Latest events and featured news about the campaign.

Use Visuals To Communicate More Briefly And Clearly

One of the most common mistakes when it comes to developing a narrative is to rely on using too much text. However, most users will just scan it, and if there is too much information, they might just unconsciously avoid it. Use as little text as possible (you can always redirect your users to a more elaborated version or an About page), and select the right visual elements to support your statement. 

While doing that, always keep in mind that images carry a lot of associated meanings, so use that to your advantage. ICAN —the International Campaign to Abolish Nuclear Weapons that after years of efforts managed to make nuclear weapons illegal under international law— does a good job on its website using images to support its mission statement in order to communicate internationalism, effectiveness and collaboration across organisations.

A narrative element is not only for your homepage

While homepages tend to be the places where “most of the action” happens, you should remember they are not the only entry point to your visitors: many of them might arrive from other websites, sharing links, or they might be attracted to specific campaign pages. For this reason, it is a good idea to rephrase, or even repeat your mission - or at least part of it - when it comes to asking for user engagement.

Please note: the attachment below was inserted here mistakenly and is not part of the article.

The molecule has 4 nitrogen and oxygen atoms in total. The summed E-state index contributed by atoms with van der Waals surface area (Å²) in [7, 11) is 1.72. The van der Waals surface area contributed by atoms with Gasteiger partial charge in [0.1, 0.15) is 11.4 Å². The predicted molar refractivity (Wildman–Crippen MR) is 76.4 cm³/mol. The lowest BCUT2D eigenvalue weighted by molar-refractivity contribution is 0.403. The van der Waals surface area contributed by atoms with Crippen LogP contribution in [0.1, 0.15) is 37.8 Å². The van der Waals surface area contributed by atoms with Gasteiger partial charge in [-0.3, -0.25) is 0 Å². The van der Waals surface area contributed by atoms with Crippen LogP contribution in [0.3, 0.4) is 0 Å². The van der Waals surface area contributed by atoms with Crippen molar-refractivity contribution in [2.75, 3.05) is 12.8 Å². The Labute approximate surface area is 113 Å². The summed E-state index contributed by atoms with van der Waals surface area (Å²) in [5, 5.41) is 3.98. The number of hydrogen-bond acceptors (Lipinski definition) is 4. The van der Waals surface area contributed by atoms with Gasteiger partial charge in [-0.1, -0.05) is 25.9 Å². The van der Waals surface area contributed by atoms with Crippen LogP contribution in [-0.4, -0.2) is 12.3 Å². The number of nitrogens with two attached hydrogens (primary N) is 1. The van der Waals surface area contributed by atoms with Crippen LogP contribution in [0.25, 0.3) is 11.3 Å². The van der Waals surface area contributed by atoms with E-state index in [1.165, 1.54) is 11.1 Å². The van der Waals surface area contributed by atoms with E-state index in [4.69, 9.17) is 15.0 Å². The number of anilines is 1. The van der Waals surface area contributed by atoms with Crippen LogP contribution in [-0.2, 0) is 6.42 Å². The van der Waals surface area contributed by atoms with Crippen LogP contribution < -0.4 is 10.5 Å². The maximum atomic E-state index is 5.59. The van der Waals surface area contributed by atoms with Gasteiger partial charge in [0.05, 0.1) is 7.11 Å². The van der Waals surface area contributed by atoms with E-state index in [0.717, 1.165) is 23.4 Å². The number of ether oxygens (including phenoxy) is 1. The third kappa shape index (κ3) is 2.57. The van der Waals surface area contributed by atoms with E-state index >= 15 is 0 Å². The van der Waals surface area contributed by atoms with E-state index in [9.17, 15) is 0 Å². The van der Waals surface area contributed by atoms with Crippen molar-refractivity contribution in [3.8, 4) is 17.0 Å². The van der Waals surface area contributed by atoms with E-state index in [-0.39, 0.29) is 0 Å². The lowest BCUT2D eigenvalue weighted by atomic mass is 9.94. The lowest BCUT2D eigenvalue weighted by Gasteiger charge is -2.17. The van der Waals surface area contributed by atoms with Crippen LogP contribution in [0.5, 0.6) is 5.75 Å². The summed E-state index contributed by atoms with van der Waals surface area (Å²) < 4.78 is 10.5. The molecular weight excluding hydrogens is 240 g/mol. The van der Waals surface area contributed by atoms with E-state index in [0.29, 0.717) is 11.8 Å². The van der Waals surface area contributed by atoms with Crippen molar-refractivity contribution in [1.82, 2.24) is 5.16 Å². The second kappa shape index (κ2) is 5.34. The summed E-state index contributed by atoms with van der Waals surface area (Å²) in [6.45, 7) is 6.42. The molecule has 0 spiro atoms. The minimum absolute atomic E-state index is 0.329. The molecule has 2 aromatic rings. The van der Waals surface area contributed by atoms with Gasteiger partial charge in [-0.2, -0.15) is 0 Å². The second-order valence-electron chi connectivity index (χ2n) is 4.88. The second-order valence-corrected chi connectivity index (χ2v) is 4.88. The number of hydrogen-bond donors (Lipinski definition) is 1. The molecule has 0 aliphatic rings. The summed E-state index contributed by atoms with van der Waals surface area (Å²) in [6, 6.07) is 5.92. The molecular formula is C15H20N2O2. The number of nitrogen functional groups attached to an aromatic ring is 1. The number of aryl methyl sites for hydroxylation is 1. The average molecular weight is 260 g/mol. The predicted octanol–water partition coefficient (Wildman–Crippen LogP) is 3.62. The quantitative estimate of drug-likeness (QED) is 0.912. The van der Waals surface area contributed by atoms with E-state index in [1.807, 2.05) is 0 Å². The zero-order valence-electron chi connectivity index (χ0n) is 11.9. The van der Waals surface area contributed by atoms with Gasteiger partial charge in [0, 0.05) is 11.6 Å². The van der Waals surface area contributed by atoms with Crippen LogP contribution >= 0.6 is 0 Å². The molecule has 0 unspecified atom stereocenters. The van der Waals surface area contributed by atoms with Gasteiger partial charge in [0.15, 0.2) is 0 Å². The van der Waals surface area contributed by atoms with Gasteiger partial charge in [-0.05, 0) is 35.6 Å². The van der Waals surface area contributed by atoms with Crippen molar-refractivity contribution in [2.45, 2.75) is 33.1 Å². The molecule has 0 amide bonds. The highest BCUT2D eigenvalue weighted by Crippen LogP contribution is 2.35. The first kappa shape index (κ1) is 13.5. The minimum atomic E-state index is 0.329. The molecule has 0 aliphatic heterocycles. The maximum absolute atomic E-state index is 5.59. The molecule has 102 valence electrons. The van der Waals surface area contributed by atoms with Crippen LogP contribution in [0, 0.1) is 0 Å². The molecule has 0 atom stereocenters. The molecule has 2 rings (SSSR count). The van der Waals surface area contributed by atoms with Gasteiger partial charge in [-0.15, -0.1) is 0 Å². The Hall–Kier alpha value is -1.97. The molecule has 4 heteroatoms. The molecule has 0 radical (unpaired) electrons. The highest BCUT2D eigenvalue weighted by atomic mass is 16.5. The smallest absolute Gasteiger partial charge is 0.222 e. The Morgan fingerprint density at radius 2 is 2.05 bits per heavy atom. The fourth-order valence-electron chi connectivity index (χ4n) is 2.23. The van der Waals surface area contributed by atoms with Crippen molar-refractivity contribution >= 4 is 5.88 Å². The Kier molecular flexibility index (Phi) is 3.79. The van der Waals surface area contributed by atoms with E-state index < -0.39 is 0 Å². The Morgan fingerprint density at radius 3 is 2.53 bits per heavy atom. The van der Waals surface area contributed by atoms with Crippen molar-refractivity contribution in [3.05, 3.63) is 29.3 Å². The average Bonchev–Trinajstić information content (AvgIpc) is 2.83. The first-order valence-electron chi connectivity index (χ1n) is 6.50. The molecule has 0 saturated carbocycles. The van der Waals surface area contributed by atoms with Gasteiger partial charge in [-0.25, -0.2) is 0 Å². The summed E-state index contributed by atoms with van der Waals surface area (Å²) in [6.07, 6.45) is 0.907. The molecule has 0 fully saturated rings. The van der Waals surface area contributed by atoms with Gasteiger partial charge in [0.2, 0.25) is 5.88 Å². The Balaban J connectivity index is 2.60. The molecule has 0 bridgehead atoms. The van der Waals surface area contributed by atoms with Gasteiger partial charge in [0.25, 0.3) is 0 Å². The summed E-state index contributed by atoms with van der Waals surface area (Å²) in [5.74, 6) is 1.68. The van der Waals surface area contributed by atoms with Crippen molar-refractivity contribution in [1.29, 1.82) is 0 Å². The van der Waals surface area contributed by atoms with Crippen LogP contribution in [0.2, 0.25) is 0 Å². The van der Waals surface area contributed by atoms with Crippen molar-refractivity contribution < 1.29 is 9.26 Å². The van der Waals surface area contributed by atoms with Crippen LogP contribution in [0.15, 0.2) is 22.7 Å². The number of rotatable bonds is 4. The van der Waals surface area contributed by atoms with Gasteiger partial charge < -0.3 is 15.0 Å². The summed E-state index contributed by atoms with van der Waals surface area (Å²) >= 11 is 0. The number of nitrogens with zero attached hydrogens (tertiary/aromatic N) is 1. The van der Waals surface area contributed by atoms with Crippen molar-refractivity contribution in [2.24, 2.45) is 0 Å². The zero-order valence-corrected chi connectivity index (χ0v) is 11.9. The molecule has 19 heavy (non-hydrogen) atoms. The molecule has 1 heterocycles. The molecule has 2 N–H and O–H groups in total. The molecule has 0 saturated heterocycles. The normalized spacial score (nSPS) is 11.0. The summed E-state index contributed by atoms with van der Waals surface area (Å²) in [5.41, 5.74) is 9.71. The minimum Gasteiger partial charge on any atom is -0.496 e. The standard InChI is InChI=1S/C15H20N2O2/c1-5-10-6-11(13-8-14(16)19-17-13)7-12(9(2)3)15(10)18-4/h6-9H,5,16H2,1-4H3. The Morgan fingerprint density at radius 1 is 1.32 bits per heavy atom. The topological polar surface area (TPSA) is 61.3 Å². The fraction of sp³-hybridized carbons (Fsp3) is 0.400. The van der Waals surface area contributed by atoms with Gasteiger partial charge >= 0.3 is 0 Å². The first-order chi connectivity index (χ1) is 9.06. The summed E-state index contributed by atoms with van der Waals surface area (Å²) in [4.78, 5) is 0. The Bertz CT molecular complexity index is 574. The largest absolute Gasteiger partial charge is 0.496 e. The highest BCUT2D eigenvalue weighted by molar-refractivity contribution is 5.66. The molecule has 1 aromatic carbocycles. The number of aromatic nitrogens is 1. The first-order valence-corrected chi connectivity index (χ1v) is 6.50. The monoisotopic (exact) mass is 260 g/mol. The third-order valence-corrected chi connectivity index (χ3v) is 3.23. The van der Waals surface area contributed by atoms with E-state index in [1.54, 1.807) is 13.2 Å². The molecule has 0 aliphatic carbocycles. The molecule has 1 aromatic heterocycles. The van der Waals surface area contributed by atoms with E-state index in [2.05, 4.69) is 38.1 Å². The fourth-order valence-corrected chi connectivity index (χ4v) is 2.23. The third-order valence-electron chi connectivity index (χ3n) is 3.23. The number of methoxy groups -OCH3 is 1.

Summarizing: some don'ts:

  • Relying on using only text to tell your story.
  • Being vague about what you do or what your mission is.
  • Not updating your main page(s) with up-to-date content or engagement opportunities.
  • Not linking your mission, vision, or narrative components to opportunities for engagement.
  • Using images that don’t convey your overall narrative, have problems reflecting your values, or are difficult for your target audience to identify with them.

… and some do’s:

  • Show your mission up and front on your landing page (and pages that are entry points to your website).
  • Regularly publish relevant content and new engagement opportunities, and frame them in a way that clearly shows how they are important to the achievement of the overall goal.
  • Weave as many narrative components with specific calls to action as possible.
  • Use stories of individuals to show your work and its impact.

Beyond website-based organisational narrative

The organisation's website is to help scale its impact and to be a presentation card of its mission. Saying that it must be a place where users want to return on a regular basis. It is important to provide various reasons for re-engagement. A fundamental element we should all consider is how to maintain and nurture the bond between the user and the organisation beyond the time they spend on the website. And it is a great idea for another blog post.

What about your organisation? How close do you think your website design reflects your mission and your narrative? Are you thinking about redesigning your website? Feel free to contact us at Tectonica.